JVE Updated! 

Please check out UNICollaboration’s Journal of Virtual Exchange (JVE) which was recently redesigned and relocated to University of Groningen Press, the Open Access portal at one of our partner institutes.

Current Issue:

Vol 2 (2019), most recent article: Telecollaboration and genres: a new perspective to understand language learning.

The UNICollaboration publications officers are:

  • Carolin Fuchs, First publications officer, Northeastern University, USA
  • Müge Satar, Second publications officer, Newcastle University, UK

The publications team comprises in addition:

  • Jennifer Claro, Kitami Institute of Technology, Japan
  • Melinda Dooly, Universitat Autónoma de Barcelona, Spain
  • Gabriel Guillén, Middlebury Institute of International Studies, USA
  • Stella Hadjistassou, University of Cyprus
  • Cecilia Kennedy, Pearson Publishing, USA
  • Sabela Melchor-Couto, University of Roehampton, UK
  • Justine Meyr, University of California at Santa Barbara, USA
  • Breffni O’Rourke, Trinity College Dublin, Ireland

More info:

The publications team is in charge of publications by the UNICollaboration team, including setting up and running the online open-source journal Journal of Virtual Exchange.

Please get in touch with us at the email address above if you are interested in being part of the publications team.

Journal of Virtual Exchange

Journal of Virtual Exchange (JVE) is an online, open-access, peer-reviewed journal aimed at practitioners and researchers in the field known variously as telecollaboration, virtual exchange, or online intercultural exchange. It is the official journal of UniCollaboration, the international academic organisation dedicated to supporting and promoting telecollaboration and virtual exchange in higher education.


The field of technology and language learning is well served by existing research journals. However, telecollaboration and virtual exchange are driven in the first place by energetic and creative practitioners from interdisciplinary fields, whose work is often less well served by existing journals. This journal will provide a peer-reviewed outlet for systematic reports and careful reflection on innovative work in the field. Contributions are intended to function as inspiration for other practitioners and researchers, but also as a starting-point for further theoretical dialogue.


By focusing on practice reports, the editors aim:

  • to recognise practice as the core of the telecollaborative community of practice;
  • to build up a corpus of reports on telecollaborative practice which may (i) inspire further work, and (ii) provide a resource for further research;
  • to give recognition and publication opportunities to practitioners who may not be (primarily) researchers or who may be novice researchers;
  • to encourage the practitioner-contributors to pursue research paths through the expert responses.


Frequency: The journal will initially appear on a rolling basis. The UniCollaboration first and second research officers will be the general editors, while each issue will be edited by at least two other members of the publications team.

Keynote Articles: Keynote contributions have wide latitude as to their form, style, and content. The key requirement is that they should have a broader, synthesising focus than regular research papers or practice reports. Appropriate formats include, but are not limited to: state-of-the-art articles, meta-analyses, innovative theoretical perspectives, and programmatic essays. A keynote article should be a maximum of 8,000 words in length.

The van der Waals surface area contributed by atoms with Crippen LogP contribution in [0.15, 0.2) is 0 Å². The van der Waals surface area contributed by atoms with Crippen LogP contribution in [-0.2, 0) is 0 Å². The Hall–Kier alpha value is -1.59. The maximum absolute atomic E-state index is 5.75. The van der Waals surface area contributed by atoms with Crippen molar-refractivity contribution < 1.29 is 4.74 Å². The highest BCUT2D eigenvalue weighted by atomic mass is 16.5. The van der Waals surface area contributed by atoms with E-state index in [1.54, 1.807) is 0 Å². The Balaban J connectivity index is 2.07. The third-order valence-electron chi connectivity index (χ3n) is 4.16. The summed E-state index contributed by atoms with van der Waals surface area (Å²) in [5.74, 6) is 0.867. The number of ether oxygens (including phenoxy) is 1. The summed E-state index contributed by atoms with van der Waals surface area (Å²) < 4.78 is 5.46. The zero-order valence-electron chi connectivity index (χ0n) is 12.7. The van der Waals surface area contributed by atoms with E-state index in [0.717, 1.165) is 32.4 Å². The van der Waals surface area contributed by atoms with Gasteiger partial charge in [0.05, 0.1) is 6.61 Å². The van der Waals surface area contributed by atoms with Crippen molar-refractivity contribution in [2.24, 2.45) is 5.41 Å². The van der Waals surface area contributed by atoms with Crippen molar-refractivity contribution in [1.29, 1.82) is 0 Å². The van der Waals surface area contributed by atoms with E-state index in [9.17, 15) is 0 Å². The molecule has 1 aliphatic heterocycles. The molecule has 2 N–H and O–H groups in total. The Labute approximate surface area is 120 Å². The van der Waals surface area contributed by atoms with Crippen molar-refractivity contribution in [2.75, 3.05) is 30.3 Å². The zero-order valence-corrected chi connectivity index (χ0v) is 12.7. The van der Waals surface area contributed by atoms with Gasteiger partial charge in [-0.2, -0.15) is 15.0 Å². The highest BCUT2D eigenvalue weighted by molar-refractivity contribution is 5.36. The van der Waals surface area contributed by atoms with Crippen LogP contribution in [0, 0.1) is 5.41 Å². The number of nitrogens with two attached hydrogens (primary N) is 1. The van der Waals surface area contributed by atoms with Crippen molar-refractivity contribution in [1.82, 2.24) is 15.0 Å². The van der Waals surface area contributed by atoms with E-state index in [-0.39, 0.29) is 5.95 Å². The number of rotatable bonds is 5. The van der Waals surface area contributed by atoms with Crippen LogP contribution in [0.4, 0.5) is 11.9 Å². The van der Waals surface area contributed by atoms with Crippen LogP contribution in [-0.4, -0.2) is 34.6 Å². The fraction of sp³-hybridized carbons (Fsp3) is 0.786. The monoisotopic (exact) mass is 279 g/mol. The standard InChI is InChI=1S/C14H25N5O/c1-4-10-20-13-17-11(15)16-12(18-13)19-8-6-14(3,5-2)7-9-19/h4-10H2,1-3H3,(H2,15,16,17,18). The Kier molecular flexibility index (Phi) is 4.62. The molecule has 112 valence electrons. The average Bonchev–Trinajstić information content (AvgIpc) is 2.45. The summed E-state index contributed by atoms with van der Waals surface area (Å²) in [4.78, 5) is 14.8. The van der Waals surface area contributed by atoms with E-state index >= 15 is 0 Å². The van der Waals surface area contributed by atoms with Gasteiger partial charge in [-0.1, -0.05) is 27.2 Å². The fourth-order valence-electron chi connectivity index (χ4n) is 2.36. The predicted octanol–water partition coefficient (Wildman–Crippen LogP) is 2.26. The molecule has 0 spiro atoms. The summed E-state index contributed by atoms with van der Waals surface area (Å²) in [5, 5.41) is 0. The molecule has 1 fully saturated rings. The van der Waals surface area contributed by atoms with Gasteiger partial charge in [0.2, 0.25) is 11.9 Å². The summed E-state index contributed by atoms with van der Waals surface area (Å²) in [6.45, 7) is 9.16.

Research Articles: Research papers should report on empirical research into virtual exchange. They must be clearly situated within a critical review of existing literature, and must make explicit their theoretical framework and research methodology. The journal welcomes submissions from any established or persuasively defended theoretical and methodological orientation. A research article should be a maximum of 8,000 words in length.

Practice Reports: A practice report provides a detailed, critical account of the design, running and evaluation of an innovative virtual exchange project. The project should not be simply a replication of projects reported elsewhere in the literature: it should be original or, if closely based on an existing project or design, incorporate significant adaptations (e.g., to design or to context of application). A practice report should be a maximum of 4,000 words in length.

Journal of Virtual Exchange will also consider submissions in non-traditional formats: video, audio, hypertext, multimedia, and so on. Such submissions will be assessed by the editors for their scholarly interest to the journal’s readership, but also for the creativity with which they exploit the affordances of the online environment. Content that might be suitable for such formats includes, but is not limited to, interviews, book reviews, and software reviews.

Other publications

Jager, S.; Kurek, M.; O’Rourke, B. (Eds). (2016). New directions in telecollaborative research and practice: selected papers from the second conference on telecollaboration in higher education. Dublin Ireland:

O’Dowd, R., & O’Rourke,B. (2019). New developments in virtual exchange for foreign language education. Language Learning & Technology, 23(3), 1–7.

O’Dowd, R., & Lewis, T. (Eds.). (2016). Online intercultural exchange: Policy, pedagogy, practice. London: Routledge. More info: Publisher’s site.

Turula, A.; Kurek, M.; Lewis, T.(Eds). (2019). Telecollaboration and virtual exchange across disciplines: in service of social inclusion and global citizenship.